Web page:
Who pays for PEA?
As this is a diocesan apostolate, the Diocese will pay all the costs of running this Perpetual Adoration Chapel with a contribution from the parish.
We don’t have the Catholic population to support this.
Yes we do, as seven months of continuous Perpetual Adoration proves. There are 168 hours a week, so only 168 adorers are required to keep perpetual adoration going. Parishes overseas have been able to maintain perpetual adoration with relatively small congregations for many years.
Perpetual Eucharistic Adoration is not possible because exposition must be discontinued during the Easter Triduum, and also each time Mass is said in the chapel.
“Perpetual adoration” is a popular term to describe the almost continuous exposition of the Blessed Sacrament, and such temporary discontinuation of Eucharistic Adoration is not generally regarded as interrupting the perpetuity of adoration. The documents of the Church insist that Adoration must cease during the Easter Triduum. This already happens at chapels around the world.
What about Sunday Mass in the Church? Isn’t it forbidden to have exposition concurrent with Mass?
Canon 941-2 simply states: “Exposition of the Blessed Sacrament may not take place while Mass is being celebrated in the same area of the Church of oratory.” The chapel at St Gregory’s is separated from the church by a wall and door and therefore complies with Canon 941-2. The only times that it is necessary that the Blessed Sacrament be reposed during Mass is when Mass is celebrated in the chapel itself. This happens nearly every day in the chapel.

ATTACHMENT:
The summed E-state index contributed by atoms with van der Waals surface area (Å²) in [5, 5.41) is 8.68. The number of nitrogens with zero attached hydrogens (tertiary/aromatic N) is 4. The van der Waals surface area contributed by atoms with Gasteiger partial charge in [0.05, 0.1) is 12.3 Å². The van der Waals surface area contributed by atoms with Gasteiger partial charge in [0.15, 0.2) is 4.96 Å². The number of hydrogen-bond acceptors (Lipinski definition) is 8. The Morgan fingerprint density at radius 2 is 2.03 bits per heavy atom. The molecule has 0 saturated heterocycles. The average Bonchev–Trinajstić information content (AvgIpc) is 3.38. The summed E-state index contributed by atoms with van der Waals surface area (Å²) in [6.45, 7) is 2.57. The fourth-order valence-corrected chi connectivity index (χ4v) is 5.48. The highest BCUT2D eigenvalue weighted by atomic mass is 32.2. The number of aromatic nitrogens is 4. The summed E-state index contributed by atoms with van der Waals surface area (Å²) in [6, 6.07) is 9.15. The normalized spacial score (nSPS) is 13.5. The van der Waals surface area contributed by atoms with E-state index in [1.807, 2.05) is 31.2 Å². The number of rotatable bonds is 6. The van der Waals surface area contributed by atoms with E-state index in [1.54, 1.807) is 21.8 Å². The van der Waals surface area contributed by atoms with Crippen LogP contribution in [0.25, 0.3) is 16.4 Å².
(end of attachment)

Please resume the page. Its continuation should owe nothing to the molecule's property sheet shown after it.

The Lord's presence among us is not limited to His presence in the Eucharist. He is with us in other ways as well. To mention a few: He is with us when we gather together for prayer, celebrate the sacraments, and read Sacred Scripture. Clearly, the Eucharist is the most celebrated presence of those presences of Christ.
But, nonetheless, it needs to be kept in proper context.
In the ways mentioned, Jesus is present in His power, in His authority, in His Spirit. But in the Eucharist, Jesus is present in His Person — Body, Blood, Soul and Divinity. The Eucharist is the literal fulfilment of His words: Behold I am with you all days even to the consummation of the world. Perpetual Eucharistic Adoration is a bit of heaven on earth because in perpetual adoration Jesus is continuously adored by the faithful here on earth, just as He is continuously adored by the angels and saints in heaven.
What are the fruits of Perpetual Adoration of the Blessed Sacrament?
Testimonies from all around the world testify to the many graces, blessings and miracles that come from perpetual adoration. Perpetual Adoration helps people grow in their relationship with God. Check out the Testimonies page for for comments from people in Christchurch about how Adoration has impacted their life.